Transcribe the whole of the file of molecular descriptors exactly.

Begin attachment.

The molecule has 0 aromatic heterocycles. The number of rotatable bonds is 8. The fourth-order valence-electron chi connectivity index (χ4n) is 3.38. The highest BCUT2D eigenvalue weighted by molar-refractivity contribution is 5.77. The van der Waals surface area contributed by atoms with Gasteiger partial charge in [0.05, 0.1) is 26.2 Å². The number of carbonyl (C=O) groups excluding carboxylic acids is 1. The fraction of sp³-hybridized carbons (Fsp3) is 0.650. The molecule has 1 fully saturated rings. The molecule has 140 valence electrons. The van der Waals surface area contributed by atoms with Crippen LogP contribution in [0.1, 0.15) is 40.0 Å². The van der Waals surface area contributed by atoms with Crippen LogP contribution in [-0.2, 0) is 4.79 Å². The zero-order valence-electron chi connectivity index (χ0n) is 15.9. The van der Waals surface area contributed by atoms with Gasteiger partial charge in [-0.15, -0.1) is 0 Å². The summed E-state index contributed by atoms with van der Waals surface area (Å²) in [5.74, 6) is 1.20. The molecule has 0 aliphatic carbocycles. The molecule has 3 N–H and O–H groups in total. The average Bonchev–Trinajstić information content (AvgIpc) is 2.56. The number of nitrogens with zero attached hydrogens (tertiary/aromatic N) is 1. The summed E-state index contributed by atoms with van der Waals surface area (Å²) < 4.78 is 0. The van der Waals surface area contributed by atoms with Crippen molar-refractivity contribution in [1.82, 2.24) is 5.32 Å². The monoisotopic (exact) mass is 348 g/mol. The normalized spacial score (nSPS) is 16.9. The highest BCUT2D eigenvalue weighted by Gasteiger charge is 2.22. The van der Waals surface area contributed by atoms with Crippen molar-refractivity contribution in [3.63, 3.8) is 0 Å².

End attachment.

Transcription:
The molecule has 0 aromatic heterocycles. The number of rotatable bonds is 8. The fourth-order valence-electron chi connectivity index (χ4n) is 3.38. The highest BCUT2D eigenvalue weighted by molar-refractivity contribution is 5.77. The van der Waals surface area contributed by atoms with Gasteiger partial charge in [0.05, 0.1) is 26.2 Å². The number of carbonyl (C=O) groups excluding carboxylic acids is 1. The fraction of sp³-hybridized carbons (Fsp3) is 0.650. The molecule has 1 fully saturated rings. The molecule has 140 valence electrons. The van der Waals surface area contributed by atoms with Crippen LogP contribution in [0.1, 0.15) is 40.0 Å². The van der Waals surface area contributed by atoms with Crippen LogP contribution in [-0.2, 0) is 4.79 Å². The zero-order valence-electron chi connectivity index (χ0n) is 15.9. The van der Waals surface area contributed by atoms with Gasteiger partial charge in [-0.15, -0.1) is 0 Å². The summed E-state index contributed by atoms with van der Waals surface area (Å²) in [5.74, 6) is 1.20. The molecule has 0 aliphatic carbocycles. The molecule has 3 N–H and O–H groups in total. The average Bonchev–Trinajstić information content (AvgIpc) is 2.56. The number of nitrogens with zero attached hydrogens (tertiary/aromatic N) is 1. The summed E-state index contributed by atoms with van der Waals surface area (Å²) < 4.78 is 0. The van der Waals surface area contributed by atoms with Crippen molar-refractivity contribution in [1.82, 2.24) is 5.32 Å². The monoisotopic (exact) mass is 348 g/mol. The normalized spacial score (nSPS) is 16.9. The highest BCUT2D eigenvalue weighted by Gasteiger charge is 2.22. The van der Waals surface area contributed by atoms with Crippen molar-refractivity contribution in [3.63, 3.8) is 0 Å².